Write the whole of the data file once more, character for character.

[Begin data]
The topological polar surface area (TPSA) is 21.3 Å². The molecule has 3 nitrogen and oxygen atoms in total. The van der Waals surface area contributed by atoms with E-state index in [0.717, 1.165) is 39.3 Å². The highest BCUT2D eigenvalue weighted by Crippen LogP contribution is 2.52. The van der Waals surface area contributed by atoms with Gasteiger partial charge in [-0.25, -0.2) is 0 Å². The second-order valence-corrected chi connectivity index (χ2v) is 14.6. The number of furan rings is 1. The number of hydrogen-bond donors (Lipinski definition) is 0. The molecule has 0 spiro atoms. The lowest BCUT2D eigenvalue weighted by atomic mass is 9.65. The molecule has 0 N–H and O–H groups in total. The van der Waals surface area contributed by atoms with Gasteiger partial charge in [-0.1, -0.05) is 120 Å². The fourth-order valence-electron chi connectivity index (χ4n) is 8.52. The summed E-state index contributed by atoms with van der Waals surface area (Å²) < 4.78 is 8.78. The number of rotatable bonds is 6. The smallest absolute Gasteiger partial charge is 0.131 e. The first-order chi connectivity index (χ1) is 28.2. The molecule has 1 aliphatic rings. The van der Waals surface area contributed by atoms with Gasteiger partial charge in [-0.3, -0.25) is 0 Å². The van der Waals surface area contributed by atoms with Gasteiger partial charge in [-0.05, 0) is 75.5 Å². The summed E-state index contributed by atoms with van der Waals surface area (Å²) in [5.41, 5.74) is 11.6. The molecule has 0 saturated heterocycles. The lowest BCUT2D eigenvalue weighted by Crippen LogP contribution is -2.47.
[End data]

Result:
The topological polar surface area (TPSA) is 21.3 Å². The molecule has 3 nitrogen and oxygen atoms in total. The van der Waals surface area contributed by atoms with E-state index in [0.717, 1.165) is 39.3 Å². The highest BCUT2D eigenvalue weighted by Crippen LogP contribution is 2.52. The van der Waals surface area contributed by atoms with Gasteiger partial charge in [-0.25, -0.2) is 0 Å². The second-order valence-corrected chi connectivity index (χ2v) is 14.6. The number of furan rings is 1. The number of hydrogen-bond donors (Lipinski definition) is 0. The molecule has 0 spiro atoms. The lowest BCUT2D eigenvalue weighted by atomic mass is 9.65. The molecule has 0 N–H and O–H groups in total. The van der Waals surface area contributed by atoms with Gasteiger partial charge in [-0.1, -0.05) is 120 Å². The fourth-order valence-electron chi connectivity index (χ4n) is 8.52. The summed E-state index contributed by atoms with van der Waals surface area (Å²) < 4.78 is 8.78. The number of rotatable bonds is 6. The smallest absolute Gasteiger partial charge is 0.131 e. The first-order chi connectivity index (χ1) is 28.2. The molecule has 1 aliphatic rings. The van der Waals surface area contributed by atoms with Gasteiger partial charge in [-0.3, -0.25) is 0 Å². The van der Waals surface area contributed by atoms with Gasteiger partial charge in [-0.05, 0) is 75.5 Å². The summed E-state index contributed by atoms with van der Waals surface area (Å²) in [5.41, 5.74) is 11.6. The molecule has 0 saturated heterocycles. The lowest BCUT2D eigenvalue weighted by Crippen LogP contribution is -2.47.